Access Highlight at FELIX: Gold clusters - gentle bond breakers

Synthesis of large carbohydrates is an energy-consuming multi-step process. Therefore, scientists are looking for a catalyst enabling a direct chemical reaction from feedstock molecule methane to larger carbohydrates. Gold nanoclusters seem to be a promising candidate for such a catalyst. In a recent transnational access project performed at FELIX Laboratory (Nijmegen, The Netherlands) an international collaboration consisting of researchers from Radboud University in Nijmegen, Georgia Tech University in Atlanta, US, and Ulm University in Germany, used infrared radiation to show that tiny gold particles can be used to selectively break one single C-H bond in methane. The results of the project were published in the prestigious chemical journal Angewandte Chemie.

a) General energy ranges for the vibrational modes of gold cluster–
methane complexes. The green, blue, and red regions correspond
to motions of CH4, CH3, and H units, respectively. The black dots
correspond to the modes for two different isomers of Au 3 CH 4 +
and the structures illustrate the nature of the characteristic modes.
b) IR-MPD spectra of Au3CH4/+ and Au3CH4Ar2 + (upper two
panels) as well as calculated vibrational spectra of different structural
isomers of Au3CHV4 + . The calculated zero-point energy corrected
energies of the isomers (relative to that of the lowest-energy one,
isomer 3-a) are given next to their structures. Structural models:
Au yellow, C gray, H white.
© Angew. Chem. Int. Ed. 56, 13406 (2017)

The setup at FELIX used for the experiment

Methane is currently the prime chemical feedstock for larger carbohydrates. The current industrial standard to produce these is to thermally crack methane into smaller molecules and then use these in a mixture called synthesis gas of CO, CO2 and H2 to produce the larger carbohydrates, again using plenty of energy. This energy consumption could easily be reduced if a direct chemical reaction from methane (CH4) to, for instance, ethane (C2H6) would be possible. Such a reaction requires a catalyst, which unfortunately has not yet been found.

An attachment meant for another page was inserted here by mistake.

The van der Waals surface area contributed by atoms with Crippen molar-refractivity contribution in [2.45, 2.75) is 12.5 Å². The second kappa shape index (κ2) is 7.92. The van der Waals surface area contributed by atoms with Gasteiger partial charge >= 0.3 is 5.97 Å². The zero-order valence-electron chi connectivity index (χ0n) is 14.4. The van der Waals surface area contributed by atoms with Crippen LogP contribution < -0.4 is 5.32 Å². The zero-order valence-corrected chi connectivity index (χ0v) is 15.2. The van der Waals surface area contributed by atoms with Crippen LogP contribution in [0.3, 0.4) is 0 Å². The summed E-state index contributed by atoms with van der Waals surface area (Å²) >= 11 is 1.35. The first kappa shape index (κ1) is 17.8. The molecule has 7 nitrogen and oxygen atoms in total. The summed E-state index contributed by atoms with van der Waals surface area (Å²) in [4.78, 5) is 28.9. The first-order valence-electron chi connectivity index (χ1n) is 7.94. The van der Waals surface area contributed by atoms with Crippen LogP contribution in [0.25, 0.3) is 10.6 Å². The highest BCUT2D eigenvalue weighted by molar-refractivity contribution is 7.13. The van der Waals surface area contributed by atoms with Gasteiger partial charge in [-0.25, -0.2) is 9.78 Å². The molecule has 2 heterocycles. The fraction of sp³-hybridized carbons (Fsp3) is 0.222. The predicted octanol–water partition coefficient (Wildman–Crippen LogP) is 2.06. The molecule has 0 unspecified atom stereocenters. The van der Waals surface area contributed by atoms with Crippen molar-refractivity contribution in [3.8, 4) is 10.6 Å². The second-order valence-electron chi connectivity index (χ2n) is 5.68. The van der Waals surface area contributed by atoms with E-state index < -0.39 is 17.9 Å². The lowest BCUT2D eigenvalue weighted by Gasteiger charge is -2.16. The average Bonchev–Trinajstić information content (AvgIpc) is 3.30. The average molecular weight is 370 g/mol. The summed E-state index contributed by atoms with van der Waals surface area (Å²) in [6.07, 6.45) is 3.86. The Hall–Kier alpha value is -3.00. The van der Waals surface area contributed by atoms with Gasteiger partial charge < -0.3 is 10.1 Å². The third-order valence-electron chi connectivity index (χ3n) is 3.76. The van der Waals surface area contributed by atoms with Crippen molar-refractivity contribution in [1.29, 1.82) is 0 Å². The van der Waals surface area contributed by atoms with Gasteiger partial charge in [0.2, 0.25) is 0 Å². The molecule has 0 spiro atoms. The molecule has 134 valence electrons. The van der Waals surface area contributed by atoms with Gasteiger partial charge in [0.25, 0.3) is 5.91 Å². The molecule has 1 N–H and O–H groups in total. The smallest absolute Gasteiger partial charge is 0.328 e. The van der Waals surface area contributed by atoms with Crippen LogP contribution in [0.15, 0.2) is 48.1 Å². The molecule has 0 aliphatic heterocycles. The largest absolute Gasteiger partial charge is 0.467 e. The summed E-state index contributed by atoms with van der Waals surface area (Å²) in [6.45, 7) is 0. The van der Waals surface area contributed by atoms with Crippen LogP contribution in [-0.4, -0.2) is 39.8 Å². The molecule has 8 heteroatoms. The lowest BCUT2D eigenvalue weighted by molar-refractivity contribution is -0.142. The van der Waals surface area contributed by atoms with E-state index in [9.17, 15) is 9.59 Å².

Catalysts prepare the molecules that need to be chemically transformed into another by weakening certain bonds so that less energy is required for the reaction to succeed. On the other hand, they should not weaken too many bonds at the same time such that the original molecule is modified too much, or even completely destroyed. The working of a catalyst is generally dictated by this fine balance.

Researchers from Radboud University in Nijmegen, The Netherlands, Georgia Tech University in Atlanta, US, and Ulm University in Germany used infrared radiation provided by the FELIX free-electron lasers to find that tiny gold particles possess an important prerequisite for such a catalyst: in linking to the methane molecule, they selectively break one single C-H bond. Although gold in bulk form reacts very poorly with other substances (the reason why a golden ring never needs polishing) it can become chemically very active when it is reduced to a few-nanometre sized particle, or smaller. Once so small, the quantum nature of the particles starts to become very important, influencing many physical and chemical properties. When these properties change drastically by the addition or elimination of one single atom, the particles are usually referred to as ‘clusters’. Gold clusters were famously shown to catalyse the oxidation reaction of carbon monoxide CO, something that requires high tem- peratures in the absence of a catalyst.